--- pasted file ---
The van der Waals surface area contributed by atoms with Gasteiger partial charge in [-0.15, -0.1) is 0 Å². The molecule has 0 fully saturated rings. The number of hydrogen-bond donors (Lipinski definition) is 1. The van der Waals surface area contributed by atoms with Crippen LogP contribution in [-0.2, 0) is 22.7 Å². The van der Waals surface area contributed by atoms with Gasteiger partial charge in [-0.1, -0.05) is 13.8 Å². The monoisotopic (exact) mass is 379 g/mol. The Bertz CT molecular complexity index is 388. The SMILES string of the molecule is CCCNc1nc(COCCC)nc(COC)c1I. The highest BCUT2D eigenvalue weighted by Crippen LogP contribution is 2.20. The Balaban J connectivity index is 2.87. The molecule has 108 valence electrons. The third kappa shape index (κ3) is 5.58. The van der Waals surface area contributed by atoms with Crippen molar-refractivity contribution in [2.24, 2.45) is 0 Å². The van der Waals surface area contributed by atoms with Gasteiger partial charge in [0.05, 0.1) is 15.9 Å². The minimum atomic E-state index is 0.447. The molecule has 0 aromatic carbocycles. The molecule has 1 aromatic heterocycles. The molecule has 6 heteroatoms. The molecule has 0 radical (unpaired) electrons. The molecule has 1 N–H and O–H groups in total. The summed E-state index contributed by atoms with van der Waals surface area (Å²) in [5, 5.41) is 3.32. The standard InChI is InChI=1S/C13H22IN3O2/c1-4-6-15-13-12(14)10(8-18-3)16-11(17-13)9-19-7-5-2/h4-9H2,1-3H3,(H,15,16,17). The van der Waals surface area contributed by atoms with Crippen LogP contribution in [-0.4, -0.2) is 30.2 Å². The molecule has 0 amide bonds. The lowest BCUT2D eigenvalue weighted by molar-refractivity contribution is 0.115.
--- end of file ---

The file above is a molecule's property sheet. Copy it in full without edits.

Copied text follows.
The van der Waals surface area contributed by atoms with Gasteiger partial charge in [-0.15, -0.1) is 0 Å². The molecule has 0 fully saturated rings. The number of hydrogen-bond donors (Lipinski definition) is 1. The van der Waals surface area contributed by atoms with Crippen LogP contribution in [-0.2, 0) is 22.7 Å². The van der Waals surface area contributed by atoms with Gasteiger partial charge in [-0.1, -0.05) is 13.8 Å². The monoisotopic (exact) mass is 379 g/mol. The Bertz CT molecular complexity index is 388. The SMILES string of the molecule is CCCNc1nc(COCCC)nc(COC)c1I. The highest BCUT2D eigenvalue weighted by Crippen LogP contribution is 2.20. The Balaban J connectivity index is 2.87. The molecule has 108 valence electrons. The third kappa shape index (κ3) is 5.58. The van der Waals surface area contributed by atoms with Crippen molar-refractivity contribution in [2.24, 2.45) is 0 Å². The van der Waals surface area contributed by atoms with Gasteiger partial charge in [0.05, 0.1) is 15.9 Å². The minimum atomic E-state index is 0.447. The molecule has 0 aromatic carbocycles. The molecule has 1 aromatic heterocycles. The molecule has 6 heteroatoms. The molecule has 0 radical (unpaired) electrons. The molecule has 1 N–H and O–H groups in total. The summed E-state index contributed by atoms with van der Waals surface area (Å²) in [5, 5.41) is 3.32. The standard InChI is InChI=1S/C13H22IN3O2/c1-4-6-15-13-12(14)10(8-18-3)16-11(17-13)9-19-7-5-2/h4-9H2,1-3H3,(H,15,16,17). The van der Waals surface area contributed by atoms with Crippen LogP contribution in [-0.4, -0.2) is 30.2 Å². The molecule has 0 amide bonds. The lowest BCUT2D eigenvalue weighted by molar-refractivity contribution is 0.115.